Ben Aris in Moscow -
Alexis Rodzianko, CEO of second-tier investment bank Metropol, is surprisingly sanguine about the rollercoaster ride that is working in Russian finance, but then he has a longer-term perspective than most.
A US passport holder, he is also the grandson of Mikhail Rodzianko, who was a founding member of the Octobrist party set up in October 1905 during Russia's first experiment with democracy. Unlike the other main political parties, the Octobrist were firmly committed to a constitutional monarchy, but emphasised a stronger parliament that played a more active role in running the country. Mikhail went on to become the chairman of the Fourth State Duma until its dissolution in February 1917 shortly before the Bolshevik Revolution. Even after Lenin took control, Mikhail strived for compromise, presiding over the Communists' provisional government and leading the talks on the abdication of the Tsar.
However, he fled Russia in the 1920s with his family and died in Serbia in abject poverty four years later. His children, including Alexis' father, ended up as White Russians fighting against Stalin, finally ending up in the American occupation zone in Munich at the end of World War II. It was from here that Alexis' parents eventually emigrated to the US, where he was born.
Fast forward to today and Metropol is one of a slew of second-tier banks that are operating in the shadows of their bigger brethren. With Sberbank's take over of Troika Dialog and the inexorable rise of VTB Capital, Russia's state-owned banks pretty much dominate the investment banking scene in Russia. Renaissance Capital remains the only large privately owned bank left, but its owner Stephen Jennings has been remodelling the bank with a stronger focus on other emerging markets, and Africa in particular, leaving a hole in the Russian market for smaller banks to cater to the investment banking needs of Russia's small and medium-sized enterprises.
While no one would claim that Russia is booming, the economy is recovering well, and now that the political uncertainty of the elections is over, Rodzianko says he is looking forward to a pick-up in business. Just how fast things do depends heavily on how far Putin fulfils his reform promises that will affect the SMEs most. "We have several deals in the works that would be good for our bottom line if they come off," says Rodzianko. "The deals are not done yet, but the difference from a year ago is that now there are two sides to the discussions - buyers and sellers."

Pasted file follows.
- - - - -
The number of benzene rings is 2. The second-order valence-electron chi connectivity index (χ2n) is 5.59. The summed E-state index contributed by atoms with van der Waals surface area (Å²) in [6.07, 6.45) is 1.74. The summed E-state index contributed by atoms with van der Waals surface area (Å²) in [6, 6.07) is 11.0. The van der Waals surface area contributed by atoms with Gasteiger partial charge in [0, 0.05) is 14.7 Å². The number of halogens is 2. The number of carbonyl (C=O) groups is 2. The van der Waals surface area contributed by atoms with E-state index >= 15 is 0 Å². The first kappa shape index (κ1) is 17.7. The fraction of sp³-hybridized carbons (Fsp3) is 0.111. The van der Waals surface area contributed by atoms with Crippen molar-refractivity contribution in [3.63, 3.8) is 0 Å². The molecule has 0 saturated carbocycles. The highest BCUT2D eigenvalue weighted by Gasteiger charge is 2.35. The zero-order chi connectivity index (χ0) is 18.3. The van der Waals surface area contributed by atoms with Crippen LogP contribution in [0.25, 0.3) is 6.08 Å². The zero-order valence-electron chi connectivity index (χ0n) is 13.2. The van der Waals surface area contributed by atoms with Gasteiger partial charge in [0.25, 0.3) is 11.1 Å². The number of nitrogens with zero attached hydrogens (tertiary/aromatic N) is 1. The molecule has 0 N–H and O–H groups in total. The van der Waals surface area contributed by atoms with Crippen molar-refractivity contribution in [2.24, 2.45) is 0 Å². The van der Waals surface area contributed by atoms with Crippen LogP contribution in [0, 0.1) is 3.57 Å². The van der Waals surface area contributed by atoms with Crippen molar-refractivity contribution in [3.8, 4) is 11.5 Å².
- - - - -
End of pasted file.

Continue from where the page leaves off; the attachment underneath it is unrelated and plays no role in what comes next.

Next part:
These smaller banks are going to have to rely on SMEs for their daily bread going forward. Pre-crisis it was easy for anyone to make money; the equity, bond and corporate banking businesses were all booming. But post-crisis most of this action has withered, though low inflation and low yields in the rest of the world has led to a slew of bond issues, which makes up a big chunk of Metropol's income. "We are a niche player, but there are plenty of firms that don't want to do business with the government-owned banks and completely open their books to the state," says Rodzianko. "However, with our brokerage things have been more difficult. We have been forced to take on more risky positions than we would have preferred, as margins and volumes have both fallen dramatically. But the bond market has been doing well in the first months of this year and investment is expected to pick up as everyone moves beyond the political questions and starts to refocus on the fundamentals."
Although there has been capital flight due to the potential risks and uncertainty, Rodzianko says he is more optimistic then pessimistic, as Russia's balance sheet has never been so strong. "There are huge amounts of money sitting about out there that will break and spread at some point... When the world is ready to seek risk again, then Russia will pop," Rodzianko says, adding that there is still a lot of re-rating in the US to go before the good mood spills over in the Russian market.
Longer term, everything will depend on Putin's commitment to reform and how he copes with the proto-opposition movement, but he believes that Russia's revolution this time around will be less violent than in his grandfather's day. "The [demonstrators] are not desperate with nothing to lose; they have everything to lose. There is now a stand-off between the two sides and the only way out is a dialogue. It's like the White Russians are back," he says. "Reforms will continue and indeed most of them are already going ahead, but at a technical level that is already making a difference. There are also some big things that need to be done - specifically with corruption and the bureaucracy - but the goal should be to grind away at these issues, rather than do anything dramatic."
However, the most significant changes will be with amongst the elite, where the demonstrations have re-focused their attention on both their legacy and their vulnerabilities: the government elite has accumulated a lot of wealth in the last 12 years, but it has done nothing to legitimise this control. "The first wave of oligarchs got control over assets and held them in their own names. The second wave - those in government - got control over the assets and their cash flows, but these assets are not in their own names - they are in the state's name," says Rodzianko. "The issue has become not what you control, but what you can sell. Changing this will be a big theme for the next six years.
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